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Changing the guard

22 January 2008 By Jeff Segal

Ebay CEO Meg Whitman could be stepping down in the near future. Wednesday’s earnings call seems like an opportune time to say so. After all, March would mark a decade at the helm for Whitman, and she herself once said that no CEO should ever stay more than ten years in the same job.

She deserves credit for taking a small auction site with fewer than 30 employees and turning it into an internet behemoth with a market capitalisation of $37bn. But recently, shareholders have reason to be impatient with Ebay. Its stock has lost more than one-third of its value over the past two years. Some of this can be attributed to what was arguably Whitman’s poorest decision as CEO, Ebay’s $3.1bn acquisition of Skype in late 2005.

Still, Whitman has left the company’s next leader, likely to be auction unit president John Donahoe, with considerable assets to work with. He’ll have the benefit of being seen as fresh blood. He could also make an early impact by finding better homes for two of Ebay’s big non-auction units Skype and Paypal. That’s because the company is undervalued compared to the sum of its parts. A new boss could unwind that conglomerate discount by collecting the full value of these non-core assets.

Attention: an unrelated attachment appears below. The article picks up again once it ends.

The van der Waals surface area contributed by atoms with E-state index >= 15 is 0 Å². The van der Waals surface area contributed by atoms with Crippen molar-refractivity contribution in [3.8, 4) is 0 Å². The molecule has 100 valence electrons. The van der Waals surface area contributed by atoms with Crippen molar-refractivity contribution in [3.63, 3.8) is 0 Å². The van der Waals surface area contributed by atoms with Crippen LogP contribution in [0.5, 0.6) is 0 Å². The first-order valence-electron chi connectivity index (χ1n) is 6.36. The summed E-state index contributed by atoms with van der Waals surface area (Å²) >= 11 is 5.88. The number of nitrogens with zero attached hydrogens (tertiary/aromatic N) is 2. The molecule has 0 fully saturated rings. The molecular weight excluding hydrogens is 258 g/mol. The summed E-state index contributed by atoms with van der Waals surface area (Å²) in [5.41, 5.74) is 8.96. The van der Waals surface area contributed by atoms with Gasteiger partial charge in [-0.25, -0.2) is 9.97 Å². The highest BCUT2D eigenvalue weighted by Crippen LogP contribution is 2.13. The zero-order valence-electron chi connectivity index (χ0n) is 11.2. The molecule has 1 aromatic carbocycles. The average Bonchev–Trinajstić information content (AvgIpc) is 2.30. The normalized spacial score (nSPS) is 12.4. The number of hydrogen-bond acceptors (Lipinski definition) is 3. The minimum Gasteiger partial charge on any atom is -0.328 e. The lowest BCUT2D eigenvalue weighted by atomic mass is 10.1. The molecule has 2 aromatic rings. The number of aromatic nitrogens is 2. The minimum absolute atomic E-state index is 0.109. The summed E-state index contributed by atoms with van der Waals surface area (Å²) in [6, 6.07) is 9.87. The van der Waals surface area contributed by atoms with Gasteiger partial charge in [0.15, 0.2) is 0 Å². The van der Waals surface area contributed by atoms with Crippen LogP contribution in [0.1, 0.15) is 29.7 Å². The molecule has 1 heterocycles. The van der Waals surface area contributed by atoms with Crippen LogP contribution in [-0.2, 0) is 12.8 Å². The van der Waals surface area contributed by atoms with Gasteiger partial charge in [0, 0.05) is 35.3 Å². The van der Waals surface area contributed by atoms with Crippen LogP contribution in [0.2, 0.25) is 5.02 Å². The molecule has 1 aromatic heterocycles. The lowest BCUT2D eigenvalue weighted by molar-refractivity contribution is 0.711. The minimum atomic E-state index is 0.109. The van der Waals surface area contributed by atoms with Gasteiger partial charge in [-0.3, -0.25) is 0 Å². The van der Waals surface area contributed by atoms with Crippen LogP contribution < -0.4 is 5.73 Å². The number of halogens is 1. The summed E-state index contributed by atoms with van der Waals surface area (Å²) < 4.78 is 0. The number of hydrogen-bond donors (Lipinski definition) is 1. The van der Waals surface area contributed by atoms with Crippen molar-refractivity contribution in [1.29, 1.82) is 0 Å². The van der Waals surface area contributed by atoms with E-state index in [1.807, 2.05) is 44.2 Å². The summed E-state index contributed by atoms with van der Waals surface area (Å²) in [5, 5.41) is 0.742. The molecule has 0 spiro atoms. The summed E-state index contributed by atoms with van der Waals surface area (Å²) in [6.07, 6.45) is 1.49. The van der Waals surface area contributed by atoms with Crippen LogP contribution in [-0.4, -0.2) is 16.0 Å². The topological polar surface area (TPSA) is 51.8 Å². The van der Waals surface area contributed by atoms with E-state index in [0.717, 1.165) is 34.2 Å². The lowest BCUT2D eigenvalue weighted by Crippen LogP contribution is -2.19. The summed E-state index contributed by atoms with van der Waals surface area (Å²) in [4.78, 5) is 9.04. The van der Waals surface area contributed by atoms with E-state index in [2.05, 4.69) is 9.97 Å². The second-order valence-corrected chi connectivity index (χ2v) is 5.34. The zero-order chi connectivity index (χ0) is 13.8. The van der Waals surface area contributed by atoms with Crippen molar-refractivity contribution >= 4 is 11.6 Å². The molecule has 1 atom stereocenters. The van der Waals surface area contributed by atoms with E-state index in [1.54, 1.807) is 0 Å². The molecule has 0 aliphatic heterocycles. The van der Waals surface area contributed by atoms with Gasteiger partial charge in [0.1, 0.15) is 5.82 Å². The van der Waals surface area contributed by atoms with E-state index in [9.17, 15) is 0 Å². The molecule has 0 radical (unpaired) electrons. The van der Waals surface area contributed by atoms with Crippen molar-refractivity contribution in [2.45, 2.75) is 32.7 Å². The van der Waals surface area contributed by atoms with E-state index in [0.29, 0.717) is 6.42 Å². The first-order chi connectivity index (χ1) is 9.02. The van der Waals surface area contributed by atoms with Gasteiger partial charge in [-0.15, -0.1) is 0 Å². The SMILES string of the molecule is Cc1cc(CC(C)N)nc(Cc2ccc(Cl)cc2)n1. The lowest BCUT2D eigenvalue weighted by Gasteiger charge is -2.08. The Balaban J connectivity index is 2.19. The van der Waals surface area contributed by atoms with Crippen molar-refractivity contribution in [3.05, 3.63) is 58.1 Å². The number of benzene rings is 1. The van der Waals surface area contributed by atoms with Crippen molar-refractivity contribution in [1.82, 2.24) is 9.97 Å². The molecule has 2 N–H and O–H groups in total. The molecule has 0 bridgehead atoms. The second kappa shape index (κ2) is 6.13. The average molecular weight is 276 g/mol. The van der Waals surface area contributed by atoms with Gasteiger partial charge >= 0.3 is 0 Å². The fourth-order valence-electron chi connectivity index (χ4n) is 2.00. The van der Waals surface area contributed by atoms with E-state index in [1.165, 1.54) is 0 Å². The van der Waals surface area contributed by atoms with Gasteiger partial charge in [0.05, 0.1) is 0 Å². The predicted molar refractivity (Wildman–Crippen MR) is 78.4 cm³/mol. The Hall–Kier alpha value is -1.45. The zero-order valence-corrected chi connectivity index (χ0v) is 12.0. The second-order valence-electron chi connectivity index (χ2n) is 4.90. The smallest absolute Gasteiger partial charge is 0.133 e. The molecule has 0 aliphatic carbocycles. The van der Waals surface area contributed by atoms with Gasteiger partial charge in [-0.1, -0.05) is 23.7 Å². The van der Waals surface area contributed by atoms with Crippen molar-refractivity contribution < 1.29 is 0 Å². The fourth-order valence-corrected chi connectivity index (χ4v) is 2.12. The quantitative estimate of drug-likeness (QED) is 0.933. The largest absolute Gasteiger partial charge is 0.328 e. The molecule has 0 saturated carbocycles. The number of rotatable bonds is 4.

Selling Skype is an obvious and necessary move. Ebay has already had to write down its value by $1.4bn, and the internet telephony company should be worth a lot more to other internet players. Two that make sense are social networking giants Facebook and MySpace. The sites many millions of users could be turned into Skype customers, and the Skype service looks like a good fit as an additional networking tool.

The less obvious option is spinning off Paypal. But its highly profitable secure internet payment business, which may generate $600m in earnings before interest, tax, depreciation and amortisation in 2008, could also have greater value outside Ebay. Other online shopping giants like Amazon and Google, who don t use it now, could flock to the service if it were not owned by a perceived competitor. Ebay’s shareholders would cheer if a sale realised at least some of that potential value.

Meg Whitman’s successor should thank her for handing over a company with many attractive assets and a strong core business. But along with a fresh face, what the company arguably needs is a bold move. Spinning off Skype, Paypal or both would fit the bill.


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